In the last few days, Dave and I have been discussing our plans for the week of Christmas. We’ve had a wonderful December, with a few family activities and a few adult activities every week. Sharing carols and decorating and cookie baking with our kids for the first time has been a blast. Some of these activities we know are keepers; some of them may crop up from year to year and add a special something. All we know is how much fun we’re having and how Christmasy the last few weeks have been.
As we decide which of these to embrace, a few stand out. Today’s visit to the Christmas market in Chicago definitely counts. Tess wore her German coat and got tons of compliments. I got my goulash soup fix and shared potato latkes with my kids. Tess love them with applesauce. It must be in the genes! Remy rode on David’s shoulders and looked absolutely stunned at the crowds around him and the shops full of twisting, glittering decorations. Joy lent a helping hand and some laughter, and we all had a wonderful time. A short half day can have such an impact.
One of our traditions was given to us by Tess’s birth family. I write about this often, but the advent gifts have been a wonderful surprise for all of us – not just Tess. Their presence inspires us to take a moment every evening and sit down in the light of the Christmas tree with our kids. We set the Christmas pyramid spinning, and talk about the holy family. (The kids don’t quite get that story yet, but Tess has figured out there’s a baby involved and Mary the mom has a problem.) I suppose it’s a start. We’re not very religious, so this gives us an opportunity to share the story even though the kids aren’t in church every week.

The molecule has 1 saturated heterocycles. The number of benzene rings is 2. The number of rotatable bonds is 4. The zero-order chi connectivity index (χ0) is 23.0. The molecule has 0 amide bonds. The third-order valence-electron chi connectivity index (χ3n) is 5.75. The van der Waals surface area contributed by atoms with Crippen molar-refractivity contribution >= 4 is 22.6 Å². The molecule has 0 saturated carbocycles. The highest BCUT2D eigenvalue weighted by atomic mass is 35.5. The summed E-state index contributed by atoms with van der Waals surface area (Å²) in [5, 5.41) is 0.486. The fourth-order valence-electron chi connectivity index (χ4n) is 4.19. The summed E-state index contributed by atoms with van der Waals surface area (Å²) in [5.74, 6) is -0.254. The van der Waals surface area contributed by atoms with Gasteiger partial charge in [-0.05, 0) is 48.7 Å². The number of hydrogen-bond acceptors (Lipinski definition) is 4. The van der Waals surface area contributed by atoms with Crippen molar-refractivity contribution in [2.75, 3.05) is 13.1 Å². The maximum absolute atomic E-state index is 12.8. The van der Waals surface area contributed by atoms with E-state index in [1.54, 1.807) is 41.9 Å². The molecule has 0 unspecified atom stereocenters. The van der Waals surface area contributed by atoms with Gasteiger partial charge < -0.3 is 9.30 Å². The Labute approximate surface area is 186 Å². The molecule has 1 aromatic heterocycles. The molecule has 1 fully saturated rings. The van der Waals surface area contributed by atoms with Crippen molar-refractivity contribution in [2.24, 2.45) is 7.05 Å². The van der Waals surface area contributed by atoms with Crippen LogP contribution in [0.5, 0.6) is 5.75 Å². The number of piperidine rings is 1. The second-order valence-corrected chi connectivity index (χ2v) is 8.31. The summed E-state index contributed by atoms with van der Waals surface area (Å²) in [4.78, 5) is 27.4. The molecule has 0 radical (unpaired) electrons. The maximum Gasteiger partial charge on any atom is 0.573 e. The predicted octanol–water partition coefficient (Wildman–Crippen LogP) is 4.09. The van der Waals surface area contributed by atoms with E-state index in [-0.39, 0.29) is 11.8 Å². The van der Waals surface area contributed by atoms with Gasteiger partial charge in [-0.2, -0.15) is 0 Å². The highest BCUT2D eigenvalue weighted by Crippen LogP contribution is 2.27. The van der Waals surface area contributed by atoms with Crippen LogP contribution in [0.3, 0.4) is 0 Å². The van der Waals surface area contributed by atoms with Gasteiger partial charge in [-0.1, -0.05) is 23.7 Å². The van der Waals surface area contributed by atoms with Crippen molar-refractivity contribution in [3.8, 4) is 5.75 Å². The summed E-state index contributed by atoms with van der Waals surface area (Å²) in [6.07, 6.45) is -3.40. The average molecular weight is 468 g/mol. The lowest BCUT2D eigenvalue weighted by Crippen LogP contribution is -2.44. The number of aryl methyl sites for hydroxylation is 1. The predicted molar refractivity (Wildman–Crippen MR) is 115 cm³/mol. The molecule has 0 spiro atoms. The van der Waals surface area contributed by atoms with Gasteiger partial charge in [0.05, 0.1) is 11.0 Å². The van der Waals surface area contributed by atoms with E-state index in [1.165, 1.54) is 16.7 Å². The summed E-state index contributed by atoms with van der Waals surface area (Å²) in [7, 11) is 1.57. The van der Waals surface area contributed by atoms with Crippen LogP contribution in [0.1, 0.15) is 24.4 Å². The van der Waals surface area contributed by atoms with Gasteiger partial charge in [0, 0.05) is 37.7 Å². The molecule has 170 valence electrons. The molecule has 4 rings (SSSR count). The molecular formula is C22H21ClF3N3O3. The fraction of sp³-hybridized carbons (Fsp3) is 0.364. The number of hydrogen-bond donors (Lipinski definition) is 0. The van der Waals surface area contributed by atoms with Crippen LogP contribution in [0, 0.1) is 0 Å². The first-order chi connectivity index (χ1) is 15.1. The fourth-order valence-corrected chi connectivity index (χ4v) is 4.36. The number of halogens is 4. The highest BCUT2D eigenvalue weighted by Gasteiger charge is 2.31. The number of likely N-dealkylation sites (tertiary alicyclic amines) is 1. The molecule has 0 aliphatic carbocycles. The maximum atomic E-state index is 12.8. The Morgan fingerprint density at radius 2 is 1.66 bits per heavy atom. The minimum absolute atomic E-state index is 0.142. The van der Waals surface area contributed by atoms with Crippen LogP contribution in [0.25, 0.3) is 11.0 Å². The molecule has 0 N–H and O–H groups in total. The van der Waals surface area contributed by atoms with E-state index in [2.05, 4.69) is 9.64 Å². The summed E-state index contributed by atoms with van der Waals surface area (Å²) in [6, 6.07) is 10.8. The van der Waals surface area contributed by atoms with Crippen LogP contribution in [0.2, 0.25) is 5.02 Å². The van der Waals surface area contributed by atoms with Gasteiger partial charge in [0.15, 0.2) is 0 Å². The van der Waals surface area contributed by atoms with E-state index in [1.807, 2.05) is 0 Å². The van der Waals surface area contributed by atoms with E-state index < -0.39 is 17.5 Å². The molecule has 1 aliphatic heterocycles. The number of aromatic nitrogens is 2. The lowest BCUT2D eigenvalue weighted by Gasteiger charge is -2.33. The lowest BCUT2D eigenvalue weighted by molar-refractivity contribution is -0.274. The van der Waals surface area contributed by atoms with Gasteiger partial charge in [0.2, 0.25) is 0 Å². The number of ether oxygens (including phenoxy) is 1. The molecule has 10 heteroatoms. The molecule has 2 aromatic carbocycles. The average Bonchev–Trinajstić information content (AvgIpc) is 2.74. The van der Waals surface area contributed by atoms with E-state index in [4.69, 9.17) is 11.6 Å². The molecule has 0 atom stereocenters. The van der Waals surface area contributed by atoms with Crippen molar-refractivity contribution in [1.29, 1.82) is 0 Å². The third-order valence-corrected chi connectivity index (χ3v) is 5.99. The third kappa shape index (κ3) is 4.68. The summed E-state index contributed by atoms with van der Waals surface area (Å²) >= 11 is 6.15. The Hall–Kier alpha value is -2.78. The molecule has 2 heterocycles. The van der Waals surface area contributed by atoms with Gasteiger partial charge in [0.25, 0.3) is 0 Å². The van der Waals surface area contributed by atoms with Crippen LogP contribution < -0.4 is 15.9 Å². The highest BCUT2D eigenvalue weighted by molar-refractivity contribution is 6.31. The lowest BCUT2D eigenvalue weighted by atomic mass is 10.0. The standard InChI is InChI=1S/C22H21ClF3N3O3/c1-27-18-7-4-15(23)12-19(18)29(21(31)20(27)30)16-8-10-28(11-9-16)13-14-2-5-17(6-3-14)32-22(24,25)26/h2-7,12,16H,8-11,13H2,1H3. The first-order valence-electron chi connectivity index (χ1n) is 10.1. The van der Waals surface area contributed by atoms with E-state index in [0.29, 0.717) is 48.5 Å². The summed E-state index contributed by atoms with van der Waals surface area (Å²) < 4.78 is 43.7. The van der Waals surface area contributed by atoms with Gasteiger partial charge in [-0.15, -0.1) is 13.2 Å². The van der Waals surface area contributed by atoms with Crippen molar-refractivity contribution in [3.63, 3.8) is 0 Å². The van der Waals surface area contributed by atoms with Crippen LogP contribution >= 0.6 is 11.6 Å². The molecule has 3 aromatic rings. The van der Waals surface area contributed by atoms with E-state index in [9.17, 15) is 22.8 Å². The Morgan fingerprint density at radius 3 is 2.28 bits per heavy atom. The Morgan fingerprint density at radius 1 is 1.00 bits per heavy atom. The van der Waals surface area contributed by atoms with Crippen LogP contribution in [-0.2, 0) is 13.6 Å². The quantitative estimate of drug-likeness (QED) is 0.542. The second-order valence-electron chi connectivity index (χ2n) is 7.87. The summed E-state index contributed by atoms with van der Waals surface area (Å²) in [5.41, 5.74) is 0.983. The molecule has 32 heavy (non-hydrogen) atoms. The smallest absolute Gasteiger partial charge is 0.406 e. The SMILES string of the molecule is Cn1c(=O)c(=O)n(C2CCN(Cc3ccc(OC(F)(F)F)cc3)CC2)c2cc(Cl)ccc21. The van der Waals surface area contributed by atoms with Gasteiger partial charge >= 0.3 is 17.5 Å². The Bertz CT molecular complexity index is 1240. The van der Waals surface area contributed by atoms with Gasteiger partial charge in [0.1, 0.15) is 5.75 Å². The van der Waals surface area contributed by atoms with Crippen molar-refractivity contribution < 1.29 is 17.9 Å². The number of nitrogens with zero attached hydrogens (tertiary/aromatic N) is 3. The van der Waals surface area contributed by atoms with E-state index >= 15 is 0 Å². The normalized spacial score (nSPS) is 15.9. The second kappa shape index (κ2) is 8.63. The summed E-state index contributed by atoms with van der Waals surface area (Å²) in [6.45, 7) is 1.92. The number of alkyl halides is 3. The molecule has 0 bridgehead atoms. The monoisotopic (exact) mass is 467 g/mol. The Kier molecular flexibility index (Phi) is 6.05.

More importantly, it gives us time as a family. Life gets so busy, especially in December, that those moments together are in themselves a wonderful tradition. We get so many questions about open adoption – is it hard? Don’t you worry? What does that even mean? To us, it means so much more than letters and pictures and a single meeting. It means gifts that are so much bigger than the perfect cars and girly items in the tiny packages. It means an opportunity to discuss adoption, to discuss family, to discuss religion. Nothing about it is overwhelming – it’s a small moment of joy. Isn’t that what Christmas is all about? So thank you Micky and Kat, for making Christmas happen in our house every year since we brought Tess home. We love, love your idea! You bring Christmas home to us every day all month long.by the way, Tess and Remy now think all presents are called
Cadeaux Micky et Kat!
We’re trying out new traditions this year. I’ve always loved the music at the 10 o’clock Christmas service. I love the idea of the kids staying up late as a special occasion and getting to do something magical, like holding a candle in a dark church while singing Christmas music. I’m already looking forward to seeing Tess’ eyes light up by candlelight on Wednesday night. (Remy will, of course, be trying to eat it while saying, “Très très chaud!”)
For so many years, I was a visitor wherever I was for Christmas. Now that we are family, we’re making decisions about what we want Christmas to look like in our children’s memories as they grow up. Dave and I want the focus to be on family, reflection, fun, magic, and on what religion means to them. As people who struggle with religion, we look forward to hearing what our kids think. Will they be really religious? Will they be really curious? We are not sure yet. We are very comfortable with our lives today, and feel like we found a balance. Hopefully our children will appreciate our candor and openness when they’re older.
And next year? Who knows which traditions will carryover and which intentions we’ll be able to act on. It’s fun for us to think about how our children will look back upon these memories. Here’s hoping they make the grown-up kids as happy as they’re making us today.